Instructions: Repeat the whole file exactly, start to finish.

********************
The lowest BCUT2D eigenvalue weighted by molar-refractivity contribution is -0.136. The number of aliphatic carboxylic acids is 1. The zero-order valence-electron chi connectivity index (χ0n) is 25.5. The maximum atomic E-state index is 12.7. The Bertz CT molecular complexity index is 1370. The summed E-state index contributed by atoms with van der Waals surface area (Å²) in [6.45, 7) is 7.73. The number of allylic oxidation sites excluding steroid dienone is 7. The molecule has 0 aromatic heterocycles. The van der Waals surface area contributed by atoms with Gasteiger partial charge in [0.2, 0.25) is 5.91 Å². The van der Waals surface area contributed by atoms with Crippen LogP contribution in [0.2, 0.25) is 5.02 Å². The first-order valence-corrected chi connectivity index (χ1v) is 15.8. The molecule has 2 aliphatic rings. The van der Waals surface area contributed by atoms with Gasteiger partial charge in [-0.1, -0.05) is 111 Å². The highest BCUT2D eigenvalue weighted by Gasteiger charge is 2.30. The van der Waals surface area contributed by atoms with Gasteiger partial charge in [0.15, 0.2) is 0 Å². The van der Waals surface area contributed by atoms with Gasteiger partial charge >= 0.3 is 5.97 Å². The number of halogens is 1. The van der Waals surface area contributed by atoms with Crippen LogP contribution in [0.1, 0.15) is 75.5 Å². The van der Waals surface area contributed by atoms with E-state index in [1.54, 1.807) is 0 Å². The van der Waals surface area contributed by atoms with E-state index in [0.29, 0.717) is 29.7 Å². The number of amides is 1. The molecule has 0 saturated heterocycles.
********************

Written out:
The lowest BCUT2D eigenvalue weighted by molar-refractivity contribution is -0.136. The number of aliphatic carboxylic acids is 1. The zero-order valence-electron chi connectivity index (χ0n) is 25.5. The maximum atomic E-state index is 12.7. The Bertz CT molecular complexity index is 1370. The summed E-state index contributed by atoms with van der Waals surface area (Å²) in [6.45, 7) is 7.73. The number of allylic oxidation sites excluding steroid dienone is 7. The molecule has 0 aromatic heterocycles. The van der Waals surface area contributed by atoms with Gasteiger partial charge in [0.2, 0.25) is 5.91 Å². The van der Waals surface area contributed by atoms with Crippen LogP contribution in [0.2, 0.25) is 5.02 Å². The first-order valence-corrected chi connectivity index (χ1v) is 15.8. The molecule has 2 aliphatic rings. The van der Waals surface area contributed by atoms with Gasteiger partial charge in [-0.1, -0.05) is 111 Å². The highest BCUT2D eigenvalue weighted by Gasteiger charge is 2.30. The van der Waals surface area contributed by atoms with Gasteiger partial charge in [0.15, 0.2) is 0 Å². The van der Waals surface area contributed by atoms with Gasteiger partial charge >= 0.3 is 5.97 Å². The number of halogens is 1. The van der Waals surface area contributed by atoms with Crippen LogP contribution in [0.1, 0.15) is 75.5 Å². The van der Waals surface area contributed by atoms with E-state index in [1.54, 1.807) is 0 Å². The van der Waals surface area contributed by atoms with E-state index in [0.29, 0.717) is 29.7 Å². The number of amides is 1. The molecule has 0 saturated heterocycles.